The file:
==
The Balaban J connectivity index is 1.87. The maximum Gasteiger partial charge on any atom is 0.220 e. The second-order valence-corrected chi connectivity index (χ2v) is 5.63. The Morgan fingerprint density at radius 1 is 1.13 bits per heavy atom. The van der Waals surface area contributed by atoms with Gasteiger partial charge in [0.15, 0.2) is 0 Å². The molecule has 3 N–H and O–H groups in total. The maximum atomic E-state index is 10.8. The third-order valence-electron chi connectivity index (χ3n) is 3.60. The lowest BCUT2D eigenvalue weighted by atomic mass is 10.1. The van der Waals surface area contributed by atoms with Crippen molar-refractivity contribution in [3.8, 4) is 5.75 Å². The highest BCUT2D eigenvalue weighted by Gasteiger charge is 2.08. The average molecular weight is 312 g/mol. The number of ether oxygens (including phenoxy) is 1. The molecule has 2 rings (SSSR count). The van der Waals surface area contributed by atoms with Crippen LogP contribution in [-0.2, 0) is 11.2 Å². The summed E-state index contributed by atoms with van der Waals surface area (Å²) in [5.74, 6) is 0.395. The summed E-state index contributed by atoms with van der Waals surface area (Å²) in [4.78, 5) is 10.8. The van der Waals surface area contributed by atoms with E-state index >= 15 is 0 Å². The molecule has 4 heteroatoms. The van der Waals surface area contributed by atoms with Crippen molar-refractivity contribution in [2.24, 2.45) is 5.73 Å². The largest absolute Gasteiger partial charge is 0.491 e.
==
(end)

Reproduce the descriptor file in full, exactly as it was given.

The Balaban J connectivity index is 1.87. The maximum Gasteiger partial charge on any atom is 0.220 e. The second-order valence-corrected chi connectivity index (χ2v) is 5.63. The Morgan fingerprint density at radius 1 is 1.13 bits per heavy atom. The van der Waals surface area contributed by atoms with Gasteiger partial charge in [0.15, 0.2) is 0 Å². The molecule has 3 N–H and O–H groups in total. The maximum atomic E-state index is 10.8. The third-order valence-electron chi connectivity index (χ3n) is 3.60. The lowest BCUT2D eigenvalue weighted by atomic mass is 10.1. The van der Waals surface area contributed by atoms with Crippen molar-refractivity contribution in [3.8, 4) is 5.75 Å². The highest BCUT2D eigenvalue weighted by Gasteiger charge is 2.08. The average molecular weight is 312 g/mol. The number of ether oxygens (including phenoxy) is 1. The molecule has 2 rings (SSSR count). The van der Waals surface area contributed by atoms with Crippen LogP contribution in [-0.2, 0) is 11.2 Å². The summed E-state index contributed by atoms with van der Waals surface area (Å²) in [5.74, 6) is 0.395. The summed E-state index contributed by atoms with van der Waals surface area (Å²) in [4.78, 5) is 10.8. The van der Waals surface area contributed by atoms with E-state index >= 15 is 0 Å². The molecule has 4 heteroatoms. The van der Waals surface area contributed by atoms with Crippen molar-refractivity contribution in [2.24, 2.45) is 5.73 Å². The largest absolute Gasteiger partial charge is 0.491 e.